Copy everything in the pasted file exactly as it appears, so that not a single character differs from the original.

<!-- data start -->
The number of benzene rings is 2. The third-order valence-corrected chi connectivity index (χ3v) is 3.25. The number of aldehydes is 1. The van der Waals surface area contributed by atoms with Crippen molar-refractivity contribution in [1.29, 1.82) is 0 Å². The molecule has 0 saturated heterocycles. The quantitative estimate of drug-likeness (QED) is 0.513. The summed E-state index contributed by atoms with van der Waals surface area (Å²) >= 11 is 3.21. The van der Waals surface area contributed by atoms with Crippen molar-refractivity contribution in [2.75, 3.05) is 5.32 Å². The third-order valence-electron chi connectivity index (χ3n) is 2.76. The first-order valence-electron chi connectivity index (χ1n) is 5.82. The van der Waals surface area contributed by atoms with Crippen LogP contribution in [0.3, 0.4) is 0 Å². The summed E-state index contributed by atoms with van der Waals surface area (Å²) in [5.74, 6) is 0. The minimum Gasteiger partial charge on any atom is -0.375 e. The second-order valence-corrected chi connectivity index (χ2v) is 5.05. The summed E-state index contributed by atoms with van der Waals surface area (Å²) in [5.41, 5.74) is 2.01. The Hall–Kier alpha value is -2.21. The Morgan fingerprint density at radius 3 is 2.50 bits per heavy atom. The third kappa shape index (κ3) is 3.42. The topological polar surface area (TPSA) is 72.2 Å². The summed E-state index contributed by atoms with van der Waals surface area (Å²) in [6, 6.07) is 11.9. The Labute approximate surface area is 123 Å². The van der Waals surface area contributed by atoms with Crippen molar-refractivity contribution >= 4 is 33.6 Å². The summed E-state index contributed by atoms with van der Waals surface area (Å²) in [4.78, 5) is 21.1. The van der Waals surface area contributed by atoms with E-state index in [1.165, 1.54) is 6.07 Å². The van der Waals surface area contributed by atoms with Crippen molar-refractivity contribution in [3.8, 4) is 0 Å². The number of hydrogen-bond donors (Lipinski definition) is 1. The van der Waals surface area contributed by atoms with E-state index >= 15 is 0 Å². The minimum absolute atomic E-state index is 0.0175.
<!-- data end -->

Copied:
The number of benzene rings is 2. The third-order valence-corrected chi connectivity index (χ3v) is 3.25. The number of aldehydes is 1. The van der Waals surface area contributed by atoms with Crippen molar-refractivity contribution in [1.29, 1.82) is 0 Å². The molecule has 0 saturated heterocycles. The quantitative estimate of drug-likeness (QED) is 0.513. The summed E-state index contributed by atoms with van der Waals surface area (Å²) >= 11 is 3.21. The van der Waals surface area contributed by atoms with Crippen molar-refractivity contribution in [2.75, 3.05) is 5.32 Å². The third-order valence-electron chi connectivity index (χ3n) is 2.76. The first-order valence-electron chi connectivity index (χ1n) is 5.82. The van der Waals surface area contributed by atoms with Crippen LogP contribution in [0.3, 0.4) is 0 Å². The summed E-state index contributed by atoms with van der Waals surface area (Å²) in [5.74, 6) is 0. The minimum Gasteiger partial charge on any atom is -0.375 e. The second-order valence-corrected chi connectivity index (χ2v) is 5.05. The summed E-state index contributed by atoms with van der Waals surface area (Å²) in [5.41, 5.74) is 2.01. The Hall–Kier alpha value is -2.21. The Morgan fingerprint density at radius 3 is 2.50 bits per heavy atom. The third kappa shape index (κ3) is 3.42. The topological polar surface area (TPSA) is 72.2 Å². The summed E-state index contributed by atoms with van der Waals surface area (Å²) in [6, 6.07) is 11.9. The Labute approximate surface area is 123 Å². The van der Waals surface area contributed by atoms with Crippen molar-refractivity contribution >= 4 is 33.6 Å². The summed E-state index contributed by atoms with van der Waals surface area (Å²) in [4.78, 5) is 21.1. The van der Waals surface area contributed by atoms with E-state index in [1.165, 1.54) is 6.07 Å². The van der Waals surface area contributed by atoms with Crippen molar-refractivity contribution in [3.8, 4) is 0 Å². The number of hydrogen-bond donors (Lipinski definition) is 1. The van der Waals surface area contributed by atoms with E-state index >= 15 is 0 Å². The minimum absolute atomic E-state index is 0.0175.